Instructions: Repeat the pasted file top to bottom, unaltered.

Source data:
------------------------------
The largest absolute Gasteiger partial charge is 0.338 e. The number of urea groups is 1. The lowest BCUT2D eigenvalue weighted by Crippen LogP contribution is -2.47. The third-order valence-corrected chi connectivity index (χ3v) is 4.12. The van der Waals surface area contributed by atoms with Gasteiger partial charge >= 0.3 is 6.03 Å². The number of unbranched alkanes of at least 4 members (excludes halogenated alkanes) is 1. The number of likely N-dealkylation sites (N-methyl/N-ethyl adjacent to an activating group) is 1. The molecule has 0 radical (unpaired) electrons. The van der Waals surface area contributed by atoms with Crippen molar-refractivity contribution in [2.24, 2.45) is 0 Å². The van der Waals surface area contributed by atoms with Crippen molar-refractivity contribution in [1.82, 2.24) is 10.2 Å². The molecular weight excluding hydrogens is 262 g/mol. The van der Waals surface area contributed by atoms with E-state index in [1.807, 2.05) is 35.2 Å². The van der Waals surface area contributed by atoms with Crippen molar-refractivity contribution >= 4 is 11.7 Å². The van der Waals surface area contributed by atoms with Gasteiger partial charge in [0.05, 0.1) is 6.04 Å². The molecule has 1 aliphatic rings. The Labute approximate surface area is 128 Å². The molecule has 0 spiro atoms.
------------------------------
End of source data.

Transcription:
The largest absolute Gasteiger partial charge is 0.338 e. The number of urea groups is 1. The lowest BCUT2D eigenvalue weighted by Crippen LogP contribution is -2.47. The third-order valence-corrected chi connectivity index (χ3v) is 4.12. The van der Waals surface area contributed by atoms with Gasteiger partial charge >= 0.3 is 6.03 Å². The number of unbranched alkanes of at least 4 members (excludes halogenated alkanes) is 1. The number of likely N-dealkylation sites (N-methyl/N-ethyl adjacent to an activating group) is 1. The molecule has 0 radical (unpaired) electrons. The van der Waals surface area contributed by atoms with Crippen molar-refractivity contribution in [2.24, 2.45) is 0 Å². The van der Waals surface area contributed by atoms with Crippen molar-refractivity contribution in [1.82, 2.24) is 10.2 Å². The molecular weight excluding hydrogens is 262 g/mol. The van der Waals surface area contributed by atoms with E-state index in [1.807, 2.05) is 35.2 Å². The van der Waals surface area contributed by atoms with Crippen molar-refractivity contribution >= 4 is 11.7 Å². The van der Waals surface area contributed by atoms with Gasteiger partial charge in [0.05, 0.1) is 6.04 Å². The molecule has 1 aliphatic rings. The Labute approximate surface area is 128 Å². The molecule has 0 spiro atoms.